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WaMu: "Self Inflicted Wounds"
July 6, 2004

Watching the negative press heaped upon Washington Mutual (NYSE:WM) makes us wonder, is it the people or the business model? WM's team was once the toast of Wall Street -- at least until the bad news started to flow. Now they seem to be just toast.

One Sell Side analyst calls the problems "self-inflicted wounds," an amazing description for a bank that was once seen as a source of new ideas in a staid and shrinking industry. The $248 billion asset WM was the new, retail driven bank of the future, an acquisitive, branch-sprouting juggernaut that was going to show the other Mega Banks how it was done. No more.

When WM Chief Executive Kerry Killinger said the effects of interest-rate changes "are likely to outpace the timing of ongoing cost-reduction plans in our mortgage banking business," we almost heaved our Wheaties. Not, mind you, because we were surprised to hear his particular revelations about poor interest rate risk management, but for what this confession implies for the rest of the industry.

We have ranted several times in the past month about the "Interagency Statement on Sound Practices Concerning Complex Structured Finance Activities," a effort by the OCC, OTS, Federal Reserve, FDIC and SEC to improve compliance and oversight over derivatives and other "complex" but notional financial instruments.

Part of the reason for the sudden interest in this subject by regulators, we're told, is the mounting evidence that banks -- even large banks, have not a clue what they are doing when it comes to even the most basic types of risk management. As we asked not long ago and we'll repeat, if giant organizations the likes of WM or Fannie Mae (NYSE:FNM) cannot manage the duration risk of relatively pedestrian mortgage portfolios, what makes the regulators think that the vast majority of smaller institutions can play in the world of customized derivatives contracts?

The other scary aspect of the WM debacle is how the bank's heretofore solid image with the Sell Side barely hinted at the problems now revealed by the change in earnings guidance. Below the surface, however, the key ratios are remarkable -- and have been visible to fundamental analysts for a long time.

The historical loss given default rate for WM's lead bank had largely tracked the mortgage lending specialization peer group defined by the FDIC, but the degree of interest rate sensitivity of its liabilities is well above the peer mean, while the rate sensitivity of its assets is well below that of other mortgage lenders, according to Q1 2004 data from the FDIC. In keeping with its aggressive image, WM's loans as percent of assets is 10 points above the peer mean. On the liability side, WM's deposits to assets ratio is 57% compared to 76% for the mortgage lending peer group. In terms of Op-Risk, WM's Other Liabilities category is a whopping 23% of total assets vs. 10% for the peer group.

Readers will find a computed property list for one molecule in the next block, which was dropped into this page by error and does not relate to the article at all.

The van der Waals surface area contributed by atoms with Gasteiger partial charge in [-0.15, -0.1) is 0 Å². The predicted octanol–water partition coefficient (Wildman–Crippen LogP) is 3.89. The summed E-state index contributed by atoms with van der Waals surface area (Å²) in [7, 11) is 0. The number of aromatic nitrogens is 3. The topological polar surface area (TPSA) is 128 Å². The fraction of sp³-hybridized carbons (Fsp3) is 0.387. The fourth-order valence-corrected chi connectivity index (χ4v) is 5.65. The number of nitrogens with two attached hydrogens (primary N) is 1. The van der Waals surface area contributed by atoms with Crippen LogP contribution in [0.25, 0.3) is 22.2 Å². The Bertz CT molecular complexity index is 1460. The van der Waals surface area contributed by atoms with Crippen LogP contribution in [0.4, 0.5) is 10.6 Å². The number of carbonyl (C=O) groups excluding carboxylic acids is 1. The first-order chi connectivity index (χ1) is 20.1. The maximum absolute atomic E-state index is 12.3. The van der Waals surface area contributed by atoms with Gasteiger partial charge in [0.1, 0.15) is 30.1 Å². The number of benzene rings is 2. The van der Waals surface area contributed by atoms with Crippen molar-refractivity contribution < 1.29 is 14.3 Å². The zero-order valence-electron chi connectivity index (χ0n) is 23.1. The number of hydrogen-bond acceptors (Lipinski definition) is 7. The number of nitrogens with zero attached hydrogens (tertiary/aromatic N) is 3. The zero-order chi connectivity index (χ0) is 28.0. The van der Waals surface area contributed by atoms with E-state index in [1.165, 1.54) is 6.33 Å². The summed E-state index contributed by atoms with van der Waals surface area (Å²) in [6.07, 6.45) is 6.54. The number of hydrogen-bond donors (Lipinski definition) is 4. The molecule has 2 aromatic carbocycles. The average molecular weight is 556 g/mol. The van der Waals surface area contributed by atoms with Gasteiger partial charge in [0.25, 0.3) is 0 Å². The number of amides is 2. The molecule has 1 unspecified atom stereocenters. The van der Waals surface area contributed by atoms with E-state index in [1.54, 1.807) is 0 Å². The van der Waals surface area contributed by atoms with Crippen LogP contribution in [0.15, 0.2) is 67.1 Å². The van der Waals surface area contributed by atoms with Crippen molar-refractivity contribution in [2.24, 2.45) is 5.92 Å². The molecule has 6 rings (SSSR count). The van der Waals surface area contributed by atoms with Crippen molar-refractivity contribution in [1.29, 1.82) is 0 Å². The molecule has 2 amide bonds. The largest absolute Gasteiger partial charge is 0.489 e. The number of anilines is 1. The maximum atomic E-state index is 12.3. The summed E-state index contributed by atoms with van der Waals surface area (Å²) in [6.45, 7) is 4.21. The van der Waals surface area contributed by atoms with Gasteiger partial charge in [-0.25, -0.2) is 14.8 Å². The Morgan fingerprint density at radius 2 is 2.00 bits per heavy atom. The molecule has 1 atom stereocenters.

As we learn more details regarding WM's internal difficulties, risk managers should consider whether the price-based metrics that Wall Street relies upon for predicting default and restatement risk served their stated purpose in this case. WM's stock price traded above $46 per share in November 2003, then fell back to $40 before year-end. The valuation then rebounded above $45 in Q1 2004, but is now near the 52-week low. Q: Given that the profile in the paragraph above was clearly visible in WM's historical financial statements, why would any investor (as opposed to a momentum driven punter) who favors bank paper ever like this name?

The answer, it seems to us, is that WM has consistently reported asset returns roughly 2X the mortgage lending peer mean, albeit returns built upon a structure that is far more aggressive than the mean. This suggests that in the future, those institutions that evidence above-average performance with a risk profile that is also significantly higher than the peer group should be challenged to verify those results.

Meanwhile in Chicago...

Perhaps its just a coincidence, but the Federal Home Loan Bank of Chicago has just confessed its own internal shortcomings and has been placed under a de facto consent decree by regulators in Washington to improve internal controls and risk management capabilities. Like WM, the FHLB of Chicago once bragged about its superior returns and leading position among its FDR-era peer group.

Last week, Standard and Poor's lowered its long-term counterparty rating on the Federal Home Loan Bank of Chicago to double-A plus from triple-A, ending a review process started in November. The agency also affirmed the Chicago FHLB's A-1+ short-term rating, but said the outlook for the ratings remains "negative."

We hear from the trenches that the asset-liability mismatch inside the Chicago FHLB is an order or magnitude more serious than the problems at FNM, problems that caused Fed Chairman Alan Greenspan such agitation that he made them a central part of his comments to Congress about reforming the GSEs. When the examiners get done excavating the remains at the Chicago FHLB, how much you want to bet the regulators become even more hysterical over the issue of "Complex Structured Finance Activities."

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